32. A bit more stylish than my wee batch in Aotearoa New Zealand but love that you are putting it into the mainstream which will hopefully bend the building regulations… Have a look at the Happy, simply home and model I constructed this Feb in New Zealand where I did it with 10 volunteers in 14 days and for about $4000 (not to take away from the NOMAD – love it!)

  33. I would like to know the possibility for student housing for graduate students. Also each would have to have full sewer and water recovery. what about solar, how much would these items add to the overall cost of setting it up.

    What are the investment factors ?

  34. Hi Wilson, Heather, and Gabriel… we’re grateful for your feedback!

    One of the great things about NOMAD is its flexibility. It’s designed to be modular—you can fit a couple of them together to create a larger unit, perhaps even a duplex or a triplex. We’ve got loads of ideas for future iterations of NOMAD but, for the moment, we’re pretty keenly focused on bringing this one to fruition.

  35. I would be interested in purchasing a Nomad house, my location would be the arctic circle of Canada. I understand you are the company and project is at a beginning point but I think a larger range of product would be even better. If you could have alternative floor plans or slightly larger models, that would be excellent. Trapped inside such a small house in the arctic circle during cold times might be troublesome. I look forward to your reply,


  36. I would have to find someone’s back yard to put this in as lots in Vancouver are unaffordable!!

  37. Hi, Fantastic concept and execution. I tried to donate to your fundraising effort on Indiegogo, but system said invalid. Are you still fundraising?

  38. Cool idea but one needs to own land. It’s the land that’s costly. Even Micro land in the Vancouver lower mainland would be 4x the cost of this house. Ho hum. I will just continue to rent for exorbitant prices in Vancouver, BC.

  39. I love this idea but I wonder how these would hold up in a natural disaster like a earthquake or a hurricane?

  40. They cost 25k AND their asking for 120k to be given to them for free?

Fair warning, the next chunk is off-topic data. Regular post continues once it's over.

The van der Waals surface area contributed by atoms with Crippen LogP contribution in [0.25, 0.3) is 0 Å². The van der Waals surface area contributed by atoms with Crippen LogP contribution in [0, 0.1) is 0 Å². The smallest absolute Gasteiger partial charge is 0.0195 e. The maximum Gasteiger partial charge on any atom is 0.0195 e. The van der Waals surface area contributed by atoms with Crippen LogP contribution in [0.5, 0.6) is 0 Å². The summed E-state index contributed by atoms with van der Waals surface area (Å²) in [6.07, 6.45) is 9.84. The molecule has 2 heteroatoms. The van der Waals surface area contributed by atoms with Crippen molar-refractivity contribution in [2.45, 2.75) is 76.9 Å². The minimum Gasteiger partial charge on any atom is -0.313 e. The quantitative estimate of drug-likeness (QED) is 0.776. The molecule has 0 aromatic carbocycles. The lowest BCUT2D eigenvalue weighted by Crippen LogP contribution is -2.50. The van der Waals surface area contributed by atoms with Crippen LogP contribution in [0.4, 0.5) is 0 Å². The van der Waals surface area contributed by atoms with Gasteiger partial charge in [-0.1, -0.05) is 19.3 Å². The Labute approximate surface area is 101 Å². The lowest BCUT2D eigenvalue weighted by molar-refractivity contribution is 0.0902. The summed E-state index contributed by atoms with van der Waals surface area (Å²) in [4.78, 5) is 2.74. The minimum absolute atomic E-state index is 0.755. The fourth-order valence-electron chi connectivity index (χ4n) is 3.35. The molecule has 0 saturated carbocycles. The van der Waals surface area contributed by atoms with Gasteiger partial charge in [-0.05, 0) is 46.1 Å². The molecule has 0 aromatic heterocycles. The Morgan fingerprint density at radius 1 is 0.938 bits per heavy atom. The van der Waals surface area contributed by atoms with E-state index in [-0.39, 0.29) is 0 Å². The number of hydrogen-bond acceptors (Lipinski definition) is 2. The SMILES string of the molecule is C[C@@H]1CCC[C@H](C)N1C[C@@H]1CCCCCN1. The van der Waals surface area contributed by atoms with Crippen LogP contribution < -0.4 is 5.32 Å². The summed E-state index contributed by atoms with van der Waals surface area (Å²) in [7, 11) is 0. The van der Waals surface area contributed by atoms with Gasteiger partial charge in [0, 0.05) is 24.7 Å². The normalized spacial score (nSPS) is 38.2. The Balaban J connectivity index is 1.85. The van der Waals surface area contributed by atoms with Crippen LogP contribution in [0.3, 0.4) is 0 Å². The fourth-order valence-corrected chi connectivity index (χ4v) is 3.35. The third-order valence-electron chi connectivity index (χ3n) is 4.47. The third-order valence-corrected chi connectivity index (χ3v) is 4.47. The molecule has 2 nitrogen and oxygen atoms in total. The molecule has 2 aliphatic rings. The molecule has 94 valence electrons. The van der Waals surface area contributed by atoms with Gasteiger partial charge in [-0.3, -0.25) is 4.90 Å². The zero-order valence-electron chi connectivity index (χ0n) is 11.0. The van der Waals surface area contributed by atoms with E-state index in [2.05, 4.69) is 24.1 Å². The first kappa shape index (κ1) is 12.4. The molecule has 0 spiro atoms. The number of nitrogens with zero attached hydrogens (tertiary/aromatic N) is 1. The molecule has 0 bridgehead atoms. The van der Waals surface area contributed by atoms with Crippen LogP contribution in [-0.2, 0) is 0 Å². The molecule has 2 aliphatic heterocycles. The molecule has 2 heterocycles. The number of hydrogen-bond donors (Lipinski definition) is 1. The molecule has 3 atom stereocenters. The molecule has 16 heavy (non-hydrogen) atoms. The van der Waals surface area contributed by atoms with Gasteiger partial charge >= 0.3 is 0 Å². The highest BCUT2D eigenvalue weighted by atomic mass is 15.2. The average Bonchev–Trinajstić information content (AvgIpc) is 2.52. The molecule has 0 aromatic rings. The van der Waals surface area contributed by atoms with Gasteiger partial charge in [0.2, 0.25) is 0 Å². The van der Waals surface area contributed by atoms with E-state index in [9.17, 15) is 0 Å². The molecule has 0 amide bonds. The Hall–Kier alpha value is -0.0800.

That make no sense at all.

  41. Trudi, the two are certainly very different disasters, but usually “manufactured homes” as I guess this would qualify as (though of super nice seeming quality) seem to sustain way less damage in earthquakes and yet more damage from wind (Katrina hurricanes cum flood aside). (I live in Texas, do work for NOAA, but…) if you live in Vancouver, the earthquake risk is way more a concern. and in that environment (Pacific Rim in general) its actually better to own some home without a slab that gets wrecked with ground tremors. If you were to take this home idea to say, Miami, pr the tornadic midwest, I would think youd be proprotionately in trouble from the winds that manufactured homes tend to deal poorly with. Again, flood and storm surge aside…. thats no homes friend, ever.

  42. Actually, with mobile homes as well as this home they do and could be anchored to the ground in order for them to not be blown away from strong winds. Mobile homes use tie-downs which usually anchor to the concrete slab under them, these would need to be anchored to maybe a ground auger type of anchor point, but still not an impossibility. The worst case scenario with these homes is that you really only loose $25k to disaster verses hundreds of thousands with a current home from the housing market. I really like these homes and your philosophy behind building them. SWEET! I want one.

  43. I think its a great idea,
    The only thing I have to say is that you still have to find land…….which will be wort 10 to 20 times the cost of the house……… Perhaps your pilot project shgould include a special area that will accept 6 homes built on a house lot. I’m not sure the neighbours would accept in in a major city…This is my only concern.